“For me, one of the most important characteristics of distributed ledger technologies is that they help us think really hard about how to incentivise certain organisational behaviours,” says Alice MacNeil in our interview, which is part of an ongoing “DLT4EU Interview Series”.
DLT4EU stimulates cutting-edge distributed ledger technologies (DLTs) for public and social good by connecting the expertise of leading entrepreneurs and developers with real-world challenges and beneficiaries.
Alice MacNeil is the DLT4EU Programme Manager at the Metabolic Institute. She is responsible for the overall implementation and management of the six-month accelerator as part of DLT4EU, collaborating with Ideas for Change and Digital Catapult to achieve this. Key to this role is to ensure the Virtual Field Labs (VFLs) have access to the right resources at the correct time — whether that has been organising masterclasses in collaboration with subject matter experts, or connecting the VFLs to valuable networks, events and funding opportunities to ensure the Venture Teams take forward their innovation after the programme.
Sebastian Klemm: Which questions are actually asked far too little with regards to the deep economic reform we need to tackle in order to ‘build back better’ for generations to come?
Alice MacNeil: To build towards a better and more sustainable world, we need to increase resilience. The current crisis has clearly shown us the fragility of our modern economic system. A big part of that resilience is increasing the decentralization and distribution of key systems. Distributed Ledger Technologies and programmes like DLT4EU can play a big part in that.
Sebastian Klemm: Why is a “network innovation” approach critical to grow social equity and the health of our environment?
Alice MacNeil: A “network innovation” approach means to actively work with networks – or – ecosystems – of knowledge, skills, organisational types, locations with a portfolio of initiatives. Essentially, it means to recognise that innovation is often driven by an open, multidisciplinary approach while holding the principle of complementing what is around, and not competing or undermining each other.
This type of approach is especially powerful with outcomes that are collectively held or for public good – such as growing social equity and the health of our environment – as they are inherently about enabling people to work together and succeed.
Sebastian Klemm: How can we evolve the corresponding mindset in order to succeed in networked innovation?
Alice MacNeil: It really comes down to putting in place an environment where co-ownership and co-responsibility of an outcome is normal. There are obvious mechanisms to help that, such as open and joint Intellectual Property or co-financing models.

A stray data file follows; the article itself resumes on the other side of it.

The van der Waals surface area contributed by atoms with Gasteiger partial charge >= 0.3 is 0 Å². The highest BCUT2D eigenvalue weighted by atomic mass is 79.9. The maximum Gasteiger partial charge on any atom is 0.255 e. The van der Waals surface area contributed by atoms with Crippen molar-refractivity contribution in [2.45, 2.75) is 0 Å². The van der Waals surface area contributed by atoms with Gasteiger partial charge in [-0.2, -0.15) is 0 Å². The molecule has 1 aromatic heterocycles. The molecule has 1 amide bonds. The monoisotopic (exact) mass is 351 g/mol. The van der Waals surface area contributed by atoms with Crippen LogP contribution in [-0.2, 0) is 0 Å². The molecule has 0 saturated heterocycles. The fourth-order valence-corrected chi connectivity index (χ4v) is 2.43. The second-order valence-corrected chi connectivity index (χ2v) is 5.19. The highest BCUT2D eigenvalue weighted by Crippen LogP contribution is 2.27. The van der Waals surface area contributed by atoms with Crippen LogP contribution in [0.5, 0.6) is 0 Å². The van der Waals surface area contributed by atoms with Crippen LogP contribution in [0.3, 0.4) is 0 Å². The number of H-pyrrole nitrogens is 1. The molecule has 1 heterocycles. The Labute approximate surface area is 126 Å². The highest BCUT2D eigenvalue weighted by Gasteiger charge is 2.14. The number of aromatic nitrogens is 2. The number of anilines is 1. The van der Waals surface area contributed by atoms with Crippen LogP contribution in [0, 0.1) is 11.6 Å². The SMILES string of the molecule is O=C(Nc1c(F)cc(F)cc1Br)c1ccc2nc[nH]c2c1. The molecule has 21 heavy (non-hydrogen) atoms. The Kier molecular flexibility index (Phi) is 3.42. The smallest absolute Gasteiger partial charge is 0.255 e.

Sebastian Klemm: What characteristics of Distributed Ledger Technologies (DLT) make them predestined to tackle social and environmental challenges across the European Union?
Alice MacNeil: DLTs certainly have a role to play in addressing social and environmental challenges across Europe, but predestination is definitely not guaranteed!
For me, one of the most important characteristics of DLTs is that they help us think really hard about how to incentivise certain organisational behaviours – because DLTs are, for example, often applied to use cases that require the coordination of multiple organisations across complex value chains, designers and users of the system need to programme the right incentives into the DLT that leads to the intended outcome.
For example if you are using a distributed ledger to trace a particular high-value good across borders, you are incentivising people to use a DLT because it helps with immutability of the information and the security of that claim. However, this only works if everyone contributes to that ledger in the right way. Hence the key to a DLT is often not the technology itself, it is getting the right people to adopt the new solution in the right way. This is somewhat true of any new technology, but the interesting part of distributed ledger technology is how much it lends itself to cooperation.
In other words, we need to step away from a technocratic starting point with DLTs, but instead look to the organisational behaviours underpinning why a DLT might be appropriate.
Sebastian Klemm: Generally speaking: What is the conventional objective of accelerators within the landscape of startups and incubators?
Alice MacNeil: Conventionally, accelerators target SMEs and start-ups that are approaching the scaling phase of their business maturity. This usually means, for example, that participants already have a basic product and service in development or production, they may even have users. Often these organisations are also either making money or have some funding, but need help to scale their solution.